French check-out lady scans years of insults to bag bestseller

At the start of 2008, Anna Sam, was part of a legion of 170,000 French women who are, in her words, “omnipresent but invisible”. She was a “beepeuse” (a woman who beeps) or, more officially, a “hôtesse de caisse” (till-hostess). In other words, she was a supermarket check-out girl.

In January, Mme Sam, 29, began to write about her experiences, first in a blog, then in a book. She told of life behind the till and the conveyor belt - “one of the most desirable vantage points from which to enjoy the full panoply of human idiocy”. Almost a year later, the invisible woman is not only omnipresent but inescapable.

She has become a best-selling author, with more than 100,000 sales, and a triumphantly successful blogger, with more than 1,000,000 visits to her site (caissierenofutur.over-blog.com). Her advice on the life of shop-workers is sought by politicians and supermarket chains.

Her book - “Les Tribulations d'une Caissière” (The tribulations of a check-out girl) - is about to be translated into several languages. There are projects to turn Mme Sam's life - literature-student-turned “beepeuse”-turned-author - into a comic-book, a play and a film.

The young Breton attributes her success to a turning away from a stifling obsession with celebrities towards a refreshing interest in the humour - and heroism - of everyday lives. “I talk about things as they really are, without exaggeration or aggression,” she said. “My popularity shows that society is changing more rapidly than we think.”

The success of Anna Sam's book follows in the tradition of other, surprising, runaway triumphs in France in recent years, such as the movies “Amélie Poulain” (2001) and “Bienvenue chez Les Ch'tis” (2008). All three are pleasantly humorous portraits of the lives of ordinary people.

Mme Sam is still determined to extract light-hearted revenge from the thousands of customers who ignored, or insulted her, during her eight years behind the tills of a suburban supermarket in Rennes. “(My book) is so easy to read that even supermarket customers can read it,” she says.

With malicious but gentle wit, she lists the different categories of “typical” customers. There are those who have their noses impatiently pressed to the sliding door 30 minutes before opening-time. There are those who are discovered ambling behind their trolley ten minutes after the doors have closed.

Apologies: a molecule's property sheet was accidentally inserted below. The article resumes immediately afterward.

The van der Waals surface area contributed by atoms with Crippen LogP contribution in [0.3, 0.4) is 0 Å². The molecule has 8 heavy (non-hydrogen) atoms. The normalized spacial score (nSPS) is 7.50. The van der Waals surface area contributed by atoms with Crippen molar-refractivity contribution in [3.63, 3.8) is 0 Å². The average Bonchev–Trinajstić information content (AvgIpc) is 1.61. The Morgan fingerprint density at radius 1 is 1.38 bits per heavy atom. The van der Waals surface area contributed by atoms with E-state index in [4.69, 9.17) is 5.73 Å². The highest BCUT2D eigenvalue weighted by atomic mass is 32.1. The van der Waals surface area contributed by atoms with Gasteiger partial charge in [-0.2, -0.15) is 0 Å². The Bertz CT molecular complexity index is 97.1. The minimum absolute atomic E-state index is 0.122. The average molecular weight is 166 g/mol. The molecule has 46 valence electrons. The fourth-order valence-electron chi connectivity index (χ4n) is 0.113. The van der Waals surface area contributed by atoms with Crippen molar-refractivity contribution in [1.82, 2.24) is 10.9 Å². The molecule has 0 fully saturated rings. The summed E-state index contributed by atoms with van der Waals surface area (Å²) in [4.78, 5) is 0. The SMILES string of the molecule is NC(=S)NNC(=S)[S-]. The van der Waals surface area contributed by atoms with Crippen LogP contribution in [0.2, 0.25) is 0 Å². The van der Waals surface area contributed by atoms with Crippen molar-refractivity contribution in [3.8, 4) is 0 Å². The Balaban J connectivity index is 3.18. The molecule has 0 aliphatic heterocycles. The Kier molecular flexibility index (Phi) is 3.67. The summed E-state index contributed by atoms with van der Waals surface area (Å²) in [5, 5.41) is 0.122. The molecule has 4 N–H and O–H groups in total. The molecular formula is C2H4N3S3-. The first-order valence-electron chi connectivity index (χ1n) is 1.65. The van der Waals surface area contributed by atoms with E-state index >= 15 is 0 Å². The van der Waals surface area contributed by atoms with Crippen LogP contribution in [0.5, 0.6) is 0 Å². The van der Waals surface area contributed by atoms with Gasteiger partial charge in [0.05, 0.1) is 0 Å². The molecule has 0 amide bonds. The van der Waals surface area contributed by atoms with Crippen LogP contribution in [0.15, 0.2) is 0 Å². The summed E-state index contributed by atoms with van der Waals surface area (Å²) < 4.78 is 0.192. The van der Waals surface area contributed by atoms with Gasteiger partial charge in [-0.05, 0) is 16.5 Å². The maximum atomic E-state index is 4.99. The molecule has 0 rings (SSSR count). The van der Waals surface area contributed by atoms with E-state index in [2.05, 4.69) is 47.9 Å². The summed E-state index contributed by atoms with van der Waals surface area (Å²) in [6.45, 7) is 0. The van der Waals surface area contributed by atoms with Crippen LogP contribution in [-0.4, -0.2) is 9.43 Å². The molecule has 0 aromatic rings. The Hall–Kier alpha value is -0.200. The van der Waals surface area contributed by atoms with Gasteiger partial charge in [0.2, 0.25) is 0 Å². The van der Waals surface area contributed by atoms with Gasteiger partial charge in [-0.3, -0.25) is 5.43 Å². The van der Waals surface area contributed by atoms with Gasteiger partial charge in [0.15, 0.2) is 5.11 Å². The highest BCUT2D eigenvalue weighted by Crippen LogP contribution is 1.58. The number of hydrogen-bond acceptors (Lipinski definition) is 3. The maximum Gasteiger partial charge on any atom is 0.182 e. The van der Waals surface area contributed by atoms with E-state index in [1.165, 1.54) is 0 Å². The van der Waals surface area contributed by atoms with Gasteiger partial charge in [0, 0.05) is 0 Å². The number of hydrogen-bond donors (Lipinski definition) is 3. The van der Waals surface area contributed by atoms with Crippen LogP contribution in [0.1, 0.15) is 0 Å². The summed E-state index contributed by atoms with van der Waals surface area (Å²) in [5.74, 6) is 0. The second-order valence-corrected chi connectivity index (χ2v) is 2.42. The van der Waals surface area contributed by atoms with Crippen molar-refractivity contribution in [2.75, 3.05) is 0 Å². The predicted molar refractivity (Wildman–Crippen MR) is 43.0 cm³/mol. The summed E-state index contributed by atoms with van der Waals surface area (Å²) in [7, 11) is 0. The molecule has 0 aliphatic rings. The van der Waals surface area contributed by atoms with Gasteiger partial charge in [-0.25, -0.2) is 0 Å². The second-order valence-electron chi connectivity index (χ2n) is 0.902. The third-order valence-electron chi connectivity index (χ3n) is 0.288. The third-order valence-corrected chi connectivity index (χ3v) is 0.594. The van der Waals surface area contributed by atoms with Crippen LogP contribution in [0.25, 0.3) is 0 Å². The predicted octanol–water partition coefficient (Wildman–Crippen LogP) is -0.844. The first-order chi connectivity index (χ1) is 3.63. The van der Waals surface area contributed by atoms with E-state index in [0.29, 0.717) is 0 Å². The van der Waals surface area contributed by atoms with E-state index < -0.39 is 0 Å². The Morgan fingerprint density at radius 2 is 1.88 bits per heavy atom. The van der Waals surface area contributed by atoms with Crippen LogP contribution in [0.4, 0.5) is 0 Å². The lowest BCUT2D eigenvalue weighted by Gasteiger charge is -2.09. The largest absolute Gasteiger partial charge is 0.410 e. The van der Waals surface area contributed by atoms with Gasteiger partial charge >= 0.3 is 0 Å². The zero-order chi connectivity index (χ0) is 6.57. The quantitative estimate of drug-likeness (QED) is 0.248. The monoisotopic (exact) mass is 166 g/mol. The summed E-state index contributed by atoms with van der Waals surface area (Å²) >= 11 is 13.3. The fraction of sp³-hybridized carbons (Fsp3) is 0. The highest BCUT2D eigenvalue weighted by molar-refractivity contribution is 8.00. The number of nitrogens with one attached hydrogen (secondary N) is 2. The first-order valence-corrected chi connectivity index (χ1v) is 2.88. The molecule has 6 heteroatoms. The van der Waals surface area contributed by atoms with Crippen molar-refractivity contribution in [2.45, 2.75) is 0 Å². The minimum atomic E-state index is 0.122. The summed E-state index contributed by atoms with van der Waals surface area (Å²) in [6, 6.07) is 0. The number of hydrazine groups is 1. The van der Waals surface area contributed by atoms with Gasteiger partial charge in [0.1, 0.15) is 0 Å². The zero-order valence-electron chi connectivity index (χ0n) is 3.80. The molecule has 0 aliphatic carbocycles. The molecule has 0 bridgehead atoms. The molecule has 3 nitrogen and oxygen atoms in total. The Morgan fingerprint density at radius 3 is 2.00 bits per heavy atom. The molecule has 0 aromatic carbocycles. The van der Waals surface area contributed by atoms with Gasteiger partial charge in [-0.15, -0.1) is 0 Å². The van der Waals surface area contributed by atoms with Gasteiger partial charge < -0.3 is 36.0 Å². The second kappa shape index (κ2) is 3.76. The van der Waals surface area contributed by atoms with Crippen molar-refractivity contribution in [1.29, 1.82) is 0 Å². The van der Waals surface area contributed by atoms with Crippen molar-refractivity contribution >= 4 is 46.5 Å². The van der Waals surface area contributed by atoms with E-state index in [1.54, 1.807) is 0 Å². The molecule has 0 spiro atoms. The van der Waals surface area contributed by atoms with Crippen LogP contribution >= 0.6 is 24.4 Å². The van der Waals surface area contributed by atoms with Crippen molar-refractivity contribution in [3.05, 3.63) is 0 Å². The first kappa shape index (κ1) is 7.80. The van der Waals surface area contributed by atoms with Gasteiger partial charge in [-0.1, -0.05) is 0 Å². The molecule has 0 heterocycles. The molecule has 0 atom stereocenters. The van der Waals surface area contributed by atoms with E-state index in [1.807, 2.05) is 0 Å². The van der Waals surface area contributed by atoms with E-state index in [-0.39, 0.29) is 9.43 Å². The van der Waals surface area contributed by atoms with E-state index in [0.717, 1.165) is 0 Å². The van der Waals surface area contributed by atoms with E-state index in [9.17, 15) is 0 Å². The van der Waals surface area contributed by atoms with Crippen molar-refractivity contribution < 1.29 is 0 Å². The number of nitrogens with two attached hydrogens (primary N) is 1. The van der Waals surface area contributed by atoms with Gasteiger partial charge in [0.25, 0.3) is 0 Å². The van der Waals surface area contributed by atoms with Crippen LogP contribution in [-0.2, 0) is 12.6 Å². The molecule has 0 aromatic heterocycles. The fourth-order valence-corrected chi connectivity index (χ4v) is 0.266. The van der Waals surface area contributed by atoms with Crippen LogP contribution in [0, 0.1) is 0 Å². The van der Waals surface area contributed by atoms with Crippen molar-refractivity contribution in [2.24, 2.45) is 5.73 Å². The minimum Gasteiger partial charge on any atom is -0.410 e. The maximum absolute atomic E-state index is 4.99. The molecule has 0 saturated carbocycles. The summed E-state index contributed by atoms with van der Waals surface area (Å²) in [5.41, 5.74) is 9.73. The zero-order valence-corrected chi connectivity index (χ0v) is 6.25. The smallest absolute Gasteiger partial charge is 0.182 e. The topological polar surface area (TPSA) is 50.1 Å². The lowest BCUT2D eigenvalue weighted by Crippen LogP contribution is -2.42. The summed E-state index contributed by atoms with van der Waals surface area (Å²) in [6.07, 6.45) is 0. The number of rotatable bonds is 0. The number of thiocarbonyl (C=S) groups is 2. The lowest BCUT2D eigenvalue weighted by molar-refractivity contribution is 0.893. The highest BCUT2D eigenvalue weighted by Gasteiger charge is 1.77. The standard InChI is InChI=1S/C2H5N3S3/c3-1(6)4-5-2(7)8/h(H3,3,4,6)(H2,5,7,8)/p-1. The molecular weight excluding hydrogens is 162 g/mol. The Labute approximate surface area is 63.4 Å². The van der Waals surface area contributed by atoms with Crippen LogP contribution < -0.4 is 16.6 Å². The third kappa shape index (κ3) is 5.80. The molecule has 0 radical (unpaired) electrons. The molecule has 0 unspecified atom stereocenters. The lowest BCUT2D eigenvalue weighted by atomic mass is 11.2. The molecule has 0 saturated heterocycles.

There are the boastful ones, whose trolley contains nothing but extra-size condoms. There are the pathologically bashful ones, who go to extreme lengths to hide toilet paper beneath other items in their trolleys. (If the bar-code happens not to be working, the “beepeuse” takes a malicious pleasure in broadcasting to the whole supermarket a request for the price of “an extra-large packet of pink, double-ply toilet paper”.)

There are also the queue-jumpers, the kleptomaniacs (CDs hidden in camemberts are common in France, apparently) and the obsessive bargain-hunters. There is the orderly young man who places his shopping neatly on the conveyor belt, followed by a piece of snot picked from his nose. There are the customers who keep their money in their socks or their bras.

And then there are the customers who carry on conversations on their mobile telephones while failing to say “bonjour” to the invisible “beepeuse”.

“But I'm already at the till! Why didn't you tell me that you wanted bananas…You want to go out tonight? But have you stopped throwing up yet? I am sure you have the gastro. I hope you haven't given it to me. I don't want to spend the whole night on the toilet…”

Mme Sam has a special hatred for the male customers who used to ask her “vous-êtes ouverte?” - meaning “are you open?” but also “are you available?” “I am not but my till is,” she would primly reply.

Supermarkets can be erotic places, it seems (French supermarkets at any rate). Mme Sam writes: “You would be astonished by the amount of kisses stolen in the aisles (even in the toilet paper department), the langorous looks exchanged between the charcuterie and fish counters, the bottoms and breasts felt in the frozen food department…”

Mme Sam is especially poignant, however, on the fate of the “beepeuses” themselves, trapped behind their tills, unable to escape easily for a breather, or a coffee, or even a pee.

A check-out girl, Mme Sam calculates, says “bonjour” 250 times a day, “merci” 500 times a day and “have you got a frequent customer card” 200 times. She (and very occasionally in France, he) beeps 20 items a minute and lifts 800 kilos an hour for a monthly salary of €850.

Mme Sam says that, in becoming an author, she looked forward to having more spare time, especially at weekends. Now, she says, she is in so much demand that she “has plenty of time but not a minute to myself.”

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